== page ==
BARBARAELLEN KOCH PHOTO
Tom Amato in his soggy basement on Brookhaven Avenue in Flanders
Wednesday morning. He said FEMA inspectors estimated that flooding
caused $40,000 worth of damages to his home.
Tom Amato of Brookhaven Avenue in Flanders is still dealing with a cracked basement floor, a man-made hole in his foundation for pumps and an overflowing cesspool, all effects of last week’s monster storm.
What’s worse, Mr. Amato, who is collecting unemployment, said his homeowner’s insurance won’t cover the damage, which Federal Emergency Management Agency, or FEMA, officials on the scene Tuesday estimated to be more than $40,000.
“I can’t afford this at all,” he lamented Wednesday.
Although Horton Avenue became the ground zero for the worst of the Riverhead area’s flooding, residents on Brookhaven Avenue in Flanders, Manor Lane in Jamesport and elsewhere were still dealing with flooded roads and wet basements more than a week after the storm spun out of the region.
Brookhaven Avenue resident James Daniell, whose finished basement was completely destroyed in the storm, is blaming Southampton Town for not maintaining two sumps on his block, which today look more like ponds than drainage basins.
“I clean it out myself,” he said of the drain to the sump nearest his home.
But Southampton Town Highway Superintendent Alex Gregor blamed the flooding on the road’s slope and a high water-table. He said there is simply no place to pump the water, because it would then flow back downhill into the area of the sumps.
Mr. Gregor, who took office in January, admitted he didn’t know how well the sumps were maintained in the past, but said his department will make sure they’re well taken care of in the future. Still, he added, work can’t start on the sumps until they are dry.
“It’s a storm that usually only hits once every 100 years,” he said, noting that sumps in North Sea, East Quogue and Bridgehampton fared far worse. “We’re doing the best we can just asking for people to bear with us.”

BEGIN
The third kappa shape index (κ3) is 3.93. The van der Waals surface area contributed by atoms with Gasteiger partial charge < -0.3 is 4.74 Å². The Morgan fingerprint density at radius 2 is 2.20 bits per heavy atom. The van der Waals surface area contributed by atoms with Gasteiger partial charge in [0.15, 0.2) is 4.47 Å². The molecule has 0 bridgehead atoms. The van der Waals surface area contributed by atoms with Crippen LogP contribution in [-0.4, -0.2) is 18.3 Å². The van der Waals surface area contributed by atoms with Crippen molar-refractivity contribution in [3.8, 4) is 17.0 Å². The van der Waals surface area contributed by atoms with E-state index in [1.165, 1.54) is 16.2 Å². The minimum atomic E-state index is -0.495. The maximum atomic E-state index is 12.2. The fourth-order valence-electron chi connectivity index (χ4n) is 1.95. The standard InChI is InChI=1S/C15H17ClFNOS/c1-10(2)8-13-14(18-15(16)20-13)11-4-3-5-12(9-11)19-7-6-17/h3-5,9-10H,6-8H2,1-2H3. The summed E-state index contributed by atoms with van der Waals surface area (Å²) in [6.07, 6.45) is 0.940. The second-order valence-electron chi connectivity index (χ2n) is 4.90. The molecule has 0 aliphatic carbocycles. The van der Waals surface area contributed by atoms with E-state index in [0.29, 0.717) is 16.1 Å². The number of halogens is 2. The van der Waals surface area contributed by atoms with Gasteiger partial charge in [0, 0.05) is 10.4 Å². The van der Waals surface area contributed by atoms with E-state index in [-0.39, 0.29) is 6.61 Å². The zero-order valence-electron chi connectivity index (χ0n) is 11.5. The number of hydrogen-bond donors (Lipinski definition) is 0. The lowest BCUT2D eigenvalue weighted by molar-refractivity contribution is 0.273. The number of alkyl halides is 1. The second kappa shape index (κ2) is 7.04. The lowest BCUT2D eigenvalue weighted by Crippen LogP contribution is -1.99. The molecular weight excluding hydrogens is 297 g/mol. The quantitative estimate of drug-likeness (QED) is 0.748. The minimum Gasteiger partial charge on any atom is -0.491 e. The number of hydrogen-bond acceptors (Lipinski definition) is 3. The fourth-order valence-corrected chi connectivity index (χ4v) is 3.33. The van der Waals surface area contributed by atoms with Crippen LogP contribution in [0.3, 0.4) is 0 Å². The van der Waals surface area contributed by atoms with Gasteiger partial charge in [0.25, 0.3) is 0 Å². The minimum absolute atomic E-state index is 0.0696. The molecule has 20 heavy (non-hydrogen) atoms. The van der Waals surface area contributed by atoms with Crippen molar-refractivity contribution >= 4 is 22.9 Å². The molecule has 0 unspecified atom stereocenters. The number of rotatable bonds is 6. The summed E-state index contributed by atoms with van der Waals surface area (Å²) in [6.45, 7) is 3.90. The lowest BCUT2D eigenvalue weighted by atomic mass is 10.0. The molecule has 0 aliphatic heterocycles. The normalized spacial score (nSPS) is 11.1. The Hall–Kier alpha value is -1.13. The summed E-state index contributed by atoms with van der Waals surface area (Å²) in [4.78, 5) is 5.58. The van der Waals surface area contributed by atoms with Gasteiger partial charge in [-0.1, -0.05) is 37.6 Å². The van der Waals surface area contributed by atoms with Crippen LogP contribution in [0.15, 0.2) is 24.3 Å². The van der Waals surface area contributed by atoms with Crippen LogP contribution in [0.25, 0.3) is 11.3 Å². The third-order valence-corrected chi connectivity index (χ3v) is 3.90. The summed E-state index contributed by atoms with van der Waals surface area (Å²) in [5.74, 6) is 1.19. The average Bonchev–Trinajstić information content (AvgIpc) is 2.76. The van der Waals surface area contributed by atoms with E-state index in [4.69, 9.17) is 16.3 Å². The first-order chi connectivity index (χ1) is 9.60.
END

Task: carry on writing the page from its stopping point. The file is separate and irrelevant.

Across the bay, in Jamesport, residents of Fox Lane, located off Manor Lane, say they can’t get out of their street unless they drive through a massive puddle that has persisted there since the storm.
“I can’t get out of my development until I go through that lake,” said Fox Lane resident Carol Higgins. “I understand that other people’s houses have been ruined on Horton Avenue, but this is serious too.”
Ms. Higgins, whose husband requires dialysis treatment, noted her car stalled in the water Sunday and she had to push it out, wading through the muck.
They haven’t had mail delivery in a week, she said, and their calls to Town Hall get switched to answering machines
“Nobody cares,” she said.
Two Jamesport Fire Department crews were pumping water Monday from Manor Lane. The Jamesport Fire Department’s second assistant chief, Sean McCabe, said Jamesport firefighters took the opportunity to do a water-drafting drill while also doing their part to help the town. Fire Department pumps that afternoon were sending water to a nearby sump, as well as south of Manor Lane to Main Road, where it was emptying along the sidewalk.
“One pump is sending water to Main Road and into the storm drains and hopefully into the bay,” Mr. McCabe said. “The ground water is up and unfortunately you can’t do much about Mother Nature. Everything in South Jamesport is flooded.” He said the town had been pumping in South Jamesport as well since last week’s storm.
Highway Department workers again attempted to pump Manor Lane on Tuesday but gave up around noon, residents there said.
Staff writer Tim Gannon contributed reporting for this article.